You are not permitted to download, save or email this image. Visit image gallery to purchase the image.
Parker and Prime Minister Jacinda Ardern have fronted at a weekly post-cabinet press conference, detailing projects that will bypass the Resource Management Act.
The private projects are mixed-use development on Dominion Rd in Auckland, a phone factory in Huntly and a large development in Auckland.
Earlier at today's conference, Ardern said she had a "positive and warm" phone call with US President-elect Joe Biden and invited him to visit New Zealand.
In June, the Government announced it would fast-track 11 road, rail and housing projects so work on them could begin as soon as possible.
The three private jobs were all "big projects" and, if approved, would come under recently passed legislation that didn't compromise environmental outcomes, Parker said this afternoon.
That law had three avenues by which projects can be fast-tracked.
Ardern said housing developments that could be fast-tracked would be triggered by developers coming forward. Parker added that there had been a constant stream of such applications, including retirement homes.
He said the 200 permanent jobs that the three projects could lead to were mostly linked to the factory.
Phone call to Biden
Ardern told media the call to Biden had included conversation about coronavirus.
"We discussed Covid-19 and the President-elect spoke positively about New Zealand's response to the pandemic," Ardern said.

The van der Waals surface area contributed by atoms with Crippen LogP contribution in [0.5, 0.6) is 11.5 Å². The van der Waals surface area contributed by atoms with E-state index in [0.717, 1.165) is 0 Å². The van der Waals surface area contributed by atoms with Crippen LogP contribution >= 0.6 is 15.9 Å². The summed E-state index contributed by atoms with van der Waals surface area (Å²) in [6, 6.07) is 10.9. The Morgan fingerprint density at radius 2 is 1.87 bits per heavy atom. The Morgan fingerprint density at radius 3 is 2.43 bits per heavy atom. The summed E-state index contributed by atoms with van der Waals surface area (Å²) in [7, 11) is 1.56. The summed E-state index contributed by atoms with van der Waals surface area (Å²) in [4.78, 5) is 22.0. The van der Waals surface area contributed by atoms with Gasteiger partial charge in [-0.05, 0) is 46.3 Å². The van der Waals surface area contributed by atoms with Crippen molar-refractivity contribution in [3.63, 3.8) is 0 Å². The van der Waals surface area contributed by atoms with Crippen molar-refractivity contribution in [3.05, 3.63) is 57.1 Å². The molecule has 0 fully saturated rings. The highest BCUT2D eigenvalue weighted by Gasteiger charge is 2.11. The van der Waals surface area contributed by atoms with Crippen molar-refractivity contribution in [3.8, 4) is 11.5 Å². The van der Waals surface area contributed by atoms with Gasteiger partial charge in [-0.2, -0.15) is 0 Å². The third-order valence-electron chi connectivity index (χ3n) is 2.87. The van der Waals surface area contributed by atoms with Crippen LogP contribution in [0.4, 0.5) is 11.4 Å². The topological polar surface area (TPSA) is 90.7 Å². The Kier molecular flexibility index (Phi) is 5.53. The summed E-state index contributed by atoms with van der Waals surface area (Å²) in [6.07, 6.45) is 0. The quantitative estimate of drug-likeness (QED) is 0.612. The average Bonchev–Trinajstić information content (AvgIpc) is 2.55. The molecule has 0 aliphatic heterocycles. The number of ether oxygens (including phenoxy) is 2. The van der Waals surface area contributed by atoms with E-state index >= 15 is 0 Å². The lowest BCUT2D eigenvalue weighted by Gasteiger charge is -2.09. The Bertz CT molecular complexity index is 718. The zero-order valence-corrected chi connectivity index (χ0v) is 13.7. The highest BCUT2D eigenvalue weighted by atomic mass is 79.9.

"I offered to him and his team access to New Zealand health officials in order to share their experience on things we've learnt on our Covid-19 journey."
She said they also discussed climate change, including his goals by 2050, the Pacific region and trade goals.
She said Biden wanted to "reinvigorate" the US-New Zealand relationship.
Ardern added that combating Covid-19 will take a joint and global effort, and while New Zealand had many advantages in keeping communities free of the virus, it also successfully used practices such as successful managed isolation and quarantine.
She didn't say whether she had been invited to the White House.
Asked if she discussed Donald Trump, she said the conversation looked to the future and common interests including trade.
"From the statements made publicly by the President-elect that the number one priority was the response to Covid-19. He spoke very favourably about what he'd seen happening in New Zealand."
She said Biden also had an interest in the Pacific, speaking of his time his uncle served in the war in this region and his interest that the US is engaged "across the world but particularly here".
"I detected a huge amount of enthusiasm for the relationship we already have, but the potential for that relationship too."
She noted she had already recognised the electoral outcome in the US and the phone call was a follow-up to that.
She said she had used the term "reinvigorate the relationship" to characterise the substance of the phone call.
Ardern said she invited Biden to visit New Zealand. Biden has already been invited to visit Australia for the anniversary of ANZUS.
"He spoke of his fond memories of visiting New Zealand years ago. He was very pleased to be invited to come back here."
Meanwhile, Greens co-leader and Associate Housing Minister Marama Davidson has again called on Ardern to consider implementing a wealth tax.
She said this would help cool down the housing market, where prices have risen 20 per cent in a year.
Davidson said a wealth tax needed to be on the table or the "massive divide between the haves and the have nots" would only get wider.
But Ardern has repeatedly said a government she leads would never implement a wealth tax
"I have said the same thing on this policy no less than probably 50 times. I have ruled it out," Ardern said on the campaign trail.